People, Society & Culture of Tunbridge Wells in the 18th Century & later.

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Royal Tunbridge Wells
came, and took occasion soon after to begin a conversation with me, by enquiring after you.
Mrs. Montagu to her Husband.1 Tunbridge Wells, Tuesday morn, 30 June, 1759.
I had a very agreeable journey hither, but found my present lodging too small to receive the maids who are to come in the post chaise, so cannot send for them till Lady Fitzwilliam is well enough to leave Dr. Morley's. I can give but little account of Tunbridge as yet. I drank ye waters at ye well this morning, and have now taken leave of ye Walks until to­morrow as this fine weather will be better spent in an airing than on the Pantiles. . . . Ld Bath was on ye Walks and Genl. Pulteney and Mr. and Mrs. Torriano and Mr. Massiotz. Many of the ladies are too lazy to come down in a morning, and these that do come to ye Well are an hour later than when I was here last. . . . People are in great spirits about our victory in Germany. I shall not send for ye maids till ye end of the week at soonest. I believe not before Monday. I have got ye smallest lodging I ever saw, if the windows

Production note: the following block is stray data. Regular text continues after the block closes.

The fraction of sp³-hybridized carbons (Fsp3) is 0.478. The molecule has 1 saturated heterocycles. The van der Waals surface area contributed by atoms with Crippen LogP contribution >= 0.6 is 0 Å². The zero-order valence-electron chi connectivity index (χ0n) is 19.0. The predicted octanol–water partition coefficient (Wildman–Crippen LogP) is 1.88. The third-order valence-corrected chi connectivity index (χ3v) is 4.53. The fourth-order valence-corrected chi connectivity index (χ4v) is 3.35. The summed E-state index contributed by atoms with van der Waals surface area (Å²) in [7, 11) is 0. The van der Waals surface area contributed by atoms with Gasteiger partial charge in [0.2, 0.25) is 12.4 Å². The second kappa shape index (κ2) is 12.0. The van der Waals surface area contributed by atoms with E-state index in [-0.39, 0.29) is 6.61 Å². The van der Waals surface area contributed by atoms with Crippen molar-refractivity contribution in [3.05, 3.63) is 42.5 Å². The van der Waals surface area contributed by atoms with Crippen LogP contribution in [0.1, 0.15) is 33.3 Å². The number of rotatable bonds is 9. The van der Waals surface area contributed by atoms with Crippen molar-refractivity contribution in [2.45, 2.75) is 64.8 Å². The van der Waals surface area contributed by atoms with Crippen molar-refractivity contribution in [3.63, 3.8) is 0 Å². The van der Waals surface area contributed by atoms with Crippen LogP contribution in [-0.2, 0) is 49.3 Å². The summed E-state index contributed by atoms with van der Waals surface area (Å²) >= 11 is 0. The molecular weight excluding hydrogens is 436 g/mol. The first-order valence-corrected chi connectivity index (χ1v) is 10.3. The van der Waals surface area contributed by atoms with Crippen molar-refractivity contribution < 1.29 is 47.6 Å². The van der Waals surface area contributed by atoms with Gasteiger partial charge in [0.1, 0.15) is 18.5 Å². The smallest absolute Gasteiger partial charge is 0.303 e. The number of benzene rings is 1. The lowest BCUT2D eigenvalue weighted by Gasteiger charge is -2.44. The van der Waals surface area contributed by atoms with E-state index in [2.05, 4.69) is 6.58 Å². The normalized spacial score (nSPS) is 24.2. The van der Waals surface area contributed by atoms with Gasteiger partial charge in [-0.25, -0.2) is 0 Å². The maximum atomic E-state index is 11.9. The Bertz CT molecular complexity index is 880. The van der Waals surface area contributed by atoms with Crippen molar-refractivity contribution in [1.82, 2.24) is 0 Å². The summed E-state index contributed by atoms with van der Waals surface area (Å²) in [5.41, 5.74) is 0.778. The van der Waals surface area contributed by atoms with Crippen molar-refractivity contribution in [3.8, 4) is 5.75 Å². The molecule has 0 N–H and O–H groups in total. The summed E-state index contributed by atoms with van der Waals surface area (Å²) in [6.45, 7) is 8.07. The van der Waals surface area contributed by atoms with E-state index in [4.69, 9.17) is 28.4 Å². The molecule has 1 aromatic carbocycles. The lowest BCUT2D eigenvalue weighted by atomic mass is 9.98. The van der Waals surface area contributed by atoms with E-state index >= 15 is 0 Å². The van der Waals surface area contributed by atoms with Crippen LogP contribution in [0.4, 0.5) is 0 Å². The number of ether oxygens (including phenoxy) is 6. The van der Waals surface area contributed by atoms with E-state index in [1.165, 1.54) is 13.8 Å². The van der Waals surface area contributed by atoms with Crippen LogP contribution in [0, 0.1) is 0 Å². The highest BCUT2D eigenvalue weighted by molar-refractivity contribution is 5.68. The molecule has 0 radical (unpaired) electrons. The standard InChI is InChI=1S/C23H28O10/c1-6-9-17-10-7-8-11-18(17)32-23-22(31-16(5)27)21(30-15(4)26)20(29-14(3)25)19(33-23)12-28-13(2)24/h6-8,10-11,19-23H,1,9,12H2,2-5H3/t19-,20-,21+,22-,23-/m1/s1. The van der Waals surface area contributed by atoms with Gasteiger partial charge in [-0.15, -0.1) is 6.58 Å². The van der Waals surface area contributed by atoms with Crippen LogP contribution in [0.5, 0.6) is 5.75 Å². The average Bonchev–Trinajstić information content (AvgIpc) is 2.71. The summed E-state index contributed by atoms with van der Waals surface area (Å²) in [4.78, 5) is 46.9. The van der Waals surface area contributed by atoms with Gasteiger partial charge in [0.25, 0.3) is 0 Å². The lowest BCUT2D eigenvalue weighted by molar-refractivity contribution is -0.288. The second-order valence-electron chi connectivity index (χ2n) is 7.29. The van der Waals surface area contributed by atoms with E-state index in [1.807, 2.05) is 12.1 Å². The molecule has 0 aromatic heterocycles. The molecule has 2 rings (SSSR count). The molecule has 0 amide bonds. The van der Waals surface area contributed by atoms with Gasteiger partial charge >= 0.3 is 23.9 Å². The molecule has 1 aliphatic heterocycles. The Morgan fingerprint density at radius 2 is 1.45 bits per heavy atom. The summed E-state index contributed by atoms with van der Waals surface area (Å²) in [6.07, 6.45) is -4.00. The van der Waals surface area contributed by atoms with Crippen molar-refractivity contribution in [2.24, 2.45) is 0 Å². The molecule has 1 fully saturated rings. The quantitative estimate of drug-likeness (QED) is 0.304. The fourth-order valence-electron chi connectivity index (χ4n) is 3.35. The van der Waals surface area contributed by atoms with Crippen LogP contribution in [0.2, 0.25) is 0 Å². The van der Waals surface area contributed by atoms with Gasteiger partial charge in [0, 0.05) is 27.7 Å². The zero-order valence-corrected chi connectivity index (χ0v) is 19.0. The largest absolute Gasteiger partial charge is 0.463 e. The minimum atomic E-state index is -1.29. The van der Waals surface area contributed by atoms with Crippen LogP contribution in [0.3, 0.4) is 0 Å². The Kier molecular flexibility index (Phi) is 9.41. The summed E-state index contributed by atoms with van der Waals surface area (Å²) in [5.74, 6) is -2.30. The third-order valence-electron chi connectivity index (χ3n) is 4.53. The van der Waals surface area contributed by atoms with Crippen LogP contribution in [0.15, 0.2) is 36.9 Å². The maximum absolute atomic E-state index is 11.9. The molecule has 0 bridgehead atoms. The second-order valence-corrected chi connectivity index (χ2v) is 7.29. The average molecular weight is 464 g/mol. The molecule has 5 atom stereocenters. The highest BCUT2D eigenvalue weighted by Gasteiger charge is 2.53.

1 From the original letter (hitherto unpublished) in the possession of A. M. Broadley, Esq.
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